With the deadline to file taxes closing in the Internal Revenue Service is pleased to assist students and the general public with their returns.
“Make sure that all the paperwork, W-2 forms and other supporting documents are handy,” said Steven Matthews, Portland IRS tax preparer education specialist.Matthews has other advice for students as well. He said most students are qualified for one or the other of two education credits. If you are claimed as a dependent, your tuition paid would be accredited to your parents or whoever is claiming you. If you are not claimed as a dependent on someone’s return, your tuition paid can be used as a credit on your tax return. Students should get Education Credit Form 8863 from the IRS Web site for more information.
Matthews said the Hope Scholarship credit allows for a maximum of $1,500 for the first two years. Students may get 100 percent of $1,000 paid as tuition for the first year and 50 percent for next $1,000.
Students may also qualify for the Lifetime Learning credit. For this credit, they may deduct 20 percent of the allowable expenses, but no more than the maximum of $1,000 per year.
Matthews said everyone automatically qualifies for the standard deduction. The value of the standard deduction depends on the individual. A dependent student’s deduction is the greater of $700 or your earned income plus $250. Independents are entitled to deduct $4,400. However, most students will not be qualified for what is called itemized deductions, which include expenses such as medical bills, mortgage interest, state or local income taxes or charity.
Students who took out a student loan and paid interest can qualify for a student loan interest deduction. They may be able to deduct up to $2,000 on qualified student loan interests paid during the first 60 months. Students should use the statement from where the loan is made to calculate their amount of deduction, whether the source was federal, state or private.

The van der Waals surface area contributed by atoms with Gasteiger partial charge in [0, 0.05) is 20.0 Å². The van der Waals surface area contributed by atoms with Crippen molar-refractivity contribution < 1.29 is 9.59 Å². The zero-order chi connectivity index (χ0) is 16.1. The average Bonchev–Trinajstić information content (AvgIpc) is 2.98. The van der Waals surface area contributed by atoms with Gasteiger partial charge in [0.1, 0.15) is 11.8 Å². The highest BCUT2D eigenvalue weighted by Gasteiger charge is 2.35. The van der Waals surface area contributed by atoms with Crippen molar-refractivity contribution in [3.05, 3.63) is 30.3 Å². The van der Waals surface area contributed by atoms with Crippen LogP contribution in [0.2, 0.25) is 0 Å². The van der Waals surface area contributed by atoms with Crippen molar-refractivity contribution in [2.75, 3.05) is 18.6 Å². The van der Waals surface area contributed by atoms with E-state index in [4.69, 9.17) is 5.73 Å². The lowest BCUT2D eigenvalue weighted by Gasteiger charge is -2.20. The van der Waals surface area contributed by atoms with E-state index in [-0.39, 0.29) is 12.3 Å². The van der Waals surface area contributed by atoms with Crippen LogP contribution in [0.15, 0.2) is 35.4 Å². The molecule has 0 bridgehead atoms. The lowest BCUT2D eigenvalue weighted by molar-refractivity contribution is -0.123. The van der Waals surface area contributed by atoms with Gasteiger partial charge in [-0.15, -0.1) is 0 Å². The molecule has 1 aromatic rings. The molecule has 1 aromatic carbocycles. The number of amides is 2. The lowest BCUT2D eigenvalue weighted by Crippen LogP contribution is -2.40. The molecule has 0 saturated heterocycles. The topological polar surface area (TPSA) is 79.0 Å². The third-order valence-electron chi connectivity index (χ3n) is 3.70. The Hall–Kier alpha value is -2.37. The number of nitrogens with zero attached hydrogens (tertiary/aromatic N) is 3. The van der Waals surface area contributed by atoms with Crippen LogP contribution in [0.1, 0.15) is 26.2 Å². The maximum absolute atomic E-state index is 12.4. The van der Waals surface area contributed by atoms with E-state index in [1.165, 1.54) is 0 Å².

Students or others who are single, between the ages of 25 to 64, and make less than $10,000 may qualify for the Earned Income Credit.
Depending on the student’s status, they may qualify for other credits as well. “Do returns as soon as possilbe, double check the math – errors are mostly from math problems – and follow instructions. They’ll (Students) do fine,” Matthews said.
Matthews advised those who need assistant to call the IRS hotline at (800) 829-1010 or one of the volunteer sites at (888) AARP-NOW.
Tax filers can also walk in to get assistance. The Portland IRS office, located on 1220 S.W. Third, is offering free tax help through April 16, the deadline to file taxes.
This Saturday the walk-in hours are from 8:30 a.m. to 12:30 p.m., and Saturday, April 14 from 8:30 a.m. to 2:30 p.m. Mondays, Wednesdays and Fridays, the office hours are from 8 a.m. to 4:30 p.m., Tuesdays and Thursdays from 8 a.m. to 6:30 p.m.
According to Anne Christensen, a professor at the School of Business, some helpful information to students can be found in Publication 4 “Student Tax Guide,” Publication 520 “Scholarships and Fellowships,” and Publication 970 “Tax Benefits for Higher Education.” These free publications can be found on the IRS Web page at www.irs.gov.
A reminder – don’t forget to file state taxes too.